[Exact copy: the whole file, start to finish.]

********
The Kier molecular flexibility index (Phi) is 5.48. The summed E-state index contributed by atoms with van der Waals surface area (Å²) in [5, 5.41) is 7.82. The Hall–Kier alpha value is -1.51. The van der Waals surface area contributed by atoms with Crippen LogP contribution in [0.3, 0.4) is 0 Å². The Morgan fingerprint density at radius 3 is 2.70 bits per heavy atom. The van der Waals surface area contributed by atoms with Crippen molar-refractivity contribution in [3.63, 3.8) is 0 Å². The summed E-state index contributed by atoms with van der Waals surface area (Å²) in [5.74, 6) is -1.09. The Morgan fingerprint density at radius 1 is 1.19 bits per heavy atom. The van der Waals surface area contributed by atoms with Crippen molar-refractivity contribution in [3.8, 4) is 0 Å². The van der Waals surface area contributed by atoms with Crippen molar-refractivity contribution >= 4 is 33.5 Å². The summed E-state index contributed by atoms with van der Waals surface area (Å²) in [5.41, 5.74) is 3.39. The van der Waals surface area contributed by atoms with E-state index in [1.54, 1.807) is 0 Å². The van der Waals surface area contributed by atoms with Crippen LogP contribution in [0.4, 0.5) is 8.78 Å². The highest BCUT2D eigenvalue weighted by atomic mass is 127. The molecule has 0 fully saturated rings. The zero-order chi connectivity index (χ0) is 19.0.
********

The Kier molecular flexibility index (Phi) is 5.48. The summed E-state index contributed by atoms with van der Waals surface area (Å²) in [5, 5.41) is 7.82. The Hall–Kier alpha value is -1.51. The van der Waals surface area contributed by atoms with Crippen LogP contribution in [0.3, 0.4) is 0 Å². The Morgan fingerprint density at radius 3 is 2.70 bits per heavy atom. The van der Waals surface area contributed by atoms with Crippen molar-refractivity contribution in [3.63, 3.8) is 0 Å². The summed E-state index contributed by atoms with van der Waals surface area (Å²) in [5.74, 6) is -1.09. The Morgan fingerprint density at radius 1 is 1.19 bits per heavy atom. The van der Waals surface area contributed by atoms with Crippen molar-refractivity contribution in [3.8, 4) is 0 Å². The van der Waals surface area contributed by atoms with Crippen molar-refractivity contribution >= 4 is 33.5 Å². The summed E-state index contributed by atoms with van der Waals surface area (Å²) in [5.41, 5.74) is 3.39. The van der Waals surface area contributed by atoms with E-state index in [1.54, 1.807) is 0 Å². The van der Waals surface area contributed by atoms with Crippen LogP contribution in [0.4, 0.5) is 8.78 Å². The highest BCUT2D eigenvalue weighted by atomic mass is 127. The molecule has 0 fully saturated rings. The zero-order chi connectivity index (χ0) is 19.0.